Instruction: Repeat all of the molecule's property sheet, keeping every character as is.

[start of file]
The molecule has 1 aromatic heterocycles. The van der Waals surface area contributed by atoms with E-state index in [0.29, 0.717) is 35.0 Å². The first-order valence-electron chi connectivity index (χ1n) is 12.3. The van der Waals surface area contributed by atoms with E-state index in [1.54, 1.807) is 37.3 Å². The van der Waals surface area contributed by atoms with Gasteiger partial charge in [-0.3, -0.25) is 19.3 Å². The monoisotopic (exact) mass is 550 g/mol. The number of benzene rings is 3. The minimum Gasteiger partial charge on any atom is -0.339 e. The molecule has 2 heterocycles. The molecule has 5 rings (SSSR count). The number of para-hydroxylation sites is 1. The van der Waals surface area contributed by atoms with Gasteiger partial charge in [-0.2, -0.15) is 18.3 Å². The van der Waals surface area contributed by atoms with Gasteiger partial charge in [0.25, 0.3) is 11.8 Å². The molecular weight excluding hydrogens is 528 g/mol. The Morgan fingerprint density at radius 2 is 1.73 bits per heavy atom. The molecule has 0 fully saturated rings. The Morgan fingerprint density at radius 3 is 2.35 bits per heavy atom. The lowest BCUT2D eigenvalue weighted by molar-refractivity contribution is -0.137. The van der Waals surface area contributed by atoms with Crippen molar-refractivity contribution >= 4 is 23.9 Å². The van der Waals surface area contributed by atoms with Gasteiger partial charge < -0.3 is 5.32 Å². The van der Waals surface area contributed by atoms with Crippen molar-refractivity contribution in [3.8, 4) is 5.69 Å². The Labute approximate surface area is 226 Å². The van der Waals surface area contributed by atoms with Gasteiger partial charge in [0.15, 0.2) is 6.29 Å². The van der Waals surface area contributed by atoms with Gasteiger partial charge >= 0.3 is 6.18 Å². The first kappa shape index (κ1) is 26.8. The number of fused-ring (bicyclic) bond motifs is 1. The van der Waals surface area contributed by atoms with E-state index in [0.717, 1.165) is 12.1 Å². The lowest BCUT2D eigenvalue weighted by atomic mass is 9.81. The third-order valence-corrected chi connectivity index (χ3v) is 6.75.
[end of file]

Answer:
The molecule has 1 aromatic heterocycles. The van der Waals surface area contributed by atoms with E-state index in [0.29, 0.717) is 35.0 Å². The first-order valence-electron chi connectivity index (χ1n) is 12.3. The van der Waals surface area contributed by atoms with E-state index in [1.54, 1.807) is 37.3 Å². The van der Waals surface area contributed by atoms with Gasteiger partial charge in [-0.3, -0.25) is 19.3 Å². The monoisotopic (exact) mass is 550 g/mol. The number of benzene rings is 3. The minimum Gasteiger partial charge on any atom is -0.339 e. The molecule has 2 heterocycles. The molecule has 5 rings (SSSR count). The number of para-hydroxylation sites is 1. The van der Waals surface area contributed by atoms with Gasteiger partial charge in [-0.2, -0.15) is 18.3 Å². The van der Waals surface area contributed by atoms with Gasteiger partial charge in [0.25, 0.3) is 11.8 Å². The molecular weight excluding hydrogens is 528 g/mol. The Morgan fingerprint density at radius 2 is 1.73 bits per heavy atom. The molecule has 0 fully saturated rings. The Morgan fingerprint density at radius 3 is 2.35 bits per heavy atom. The lowest BCUT2D eigenvalue weighted by molar-refractivity contribution is -0.137. The van der Waals surface area contributed by atoms with Crippen molar-refractivity contribution >= 4 is 23.9 Å². The van der Waals surface area contributed by atoms with Gasteiger partial charge < -0.3 is 5.32 Å². The van der Waals surface area contributed by atoms with Crippen molar-refractivity contribution in [3.8, 4) is 5.69 Å². The Labute approximate surface area is 226 Å². The van der Waals surface area contributed by atoms with Gasteiger partial charge in [0.15, 0.2) is 6.29 Å². The van der Waals surface area contributed by atoms with Gasteiger partial charge >= 0.3 is 6.18 Å². The first kappa shape index (κ1) is 26.8. The number of fused-ring (bicyclic) bond motifs is 1. The van der Waals surface area contributed by atoms with E-state index in [0.717, 1.165) is 12.1 Å². The lowest BCUT2D eigenvalue weighted by atomic mass is 9.81. The third-order valence-corrected chi connectivity index (χ3v) is 6.75.